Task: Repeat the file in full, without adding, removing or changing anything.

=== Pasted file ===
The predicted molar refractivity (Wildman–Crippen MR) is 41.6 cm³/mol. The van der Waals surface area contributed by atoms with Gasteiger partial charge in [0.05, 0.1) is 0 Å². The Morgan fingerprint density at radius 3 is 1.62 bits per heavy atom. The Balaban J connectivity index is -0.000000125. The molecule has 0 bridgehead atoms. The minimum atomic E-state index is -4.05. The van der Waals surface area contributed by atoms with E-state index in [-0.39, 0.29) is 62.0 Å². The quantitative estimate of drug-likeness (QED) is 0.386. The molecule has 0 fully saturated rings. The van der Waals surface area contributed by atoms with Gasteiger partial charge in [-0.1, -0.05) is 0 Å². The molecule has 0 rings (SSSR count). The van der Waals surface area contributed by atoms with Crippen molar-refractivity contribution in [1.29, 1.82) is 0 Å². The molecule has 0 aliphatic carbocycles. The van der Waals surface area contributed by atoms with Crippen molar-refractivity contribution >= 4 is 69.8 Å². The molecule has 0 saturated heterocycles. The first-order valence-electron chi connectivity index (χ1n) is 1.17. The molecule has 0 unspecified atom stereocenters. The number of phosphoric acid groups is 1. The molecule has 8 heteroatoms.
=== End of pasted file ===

The predicted molar refractivity (Wildman–Crippen MR) is 41.6 cm³/mol. The van der Waals surface area contributed by atoms with Gasteiger partial charge in [0.05, 0.1) is 0 Å². The Morgan fingerprint density at radius 3 is 1.62 bits per heavy atom. The Balaban J connectivity index is -0.000000125. The molecule has 0 bridgehead atoms. The minimum atomic E-state index is -4.05. The van der Waals surface area contributed by atoms with E-state index in [-0.39, 0.29) is 62.0 Å². The quantitative estimate of drug-likeness (QED) is 0.386. The molecule has 0 fully saturated rings. The van der Waals surface area contributed by atoms with Gasteiger partial charge in [-0.1, -0.05) is 0 Å². The molecule has 0 rings (SSSR count). The van der Waals surface area contributed by atoms with Crippen molar-refractivity contribution in [1.29, 1.82) is 0 Å². The molecule has 0 aliphatic carbocycles. The van der Waals surface area contributed by atoms with Crippen molar-refractivity contribution >= 4 is 69.8 Å². The molecule has 0 saturated heterocycles. The first-order valence-electron chi connectivity index (χ1n) is 1.17. The molecule has 0 unspecified atom stereocenters. The number of phosphoric acid groups is 1. The molecule has 8 heteroatoms.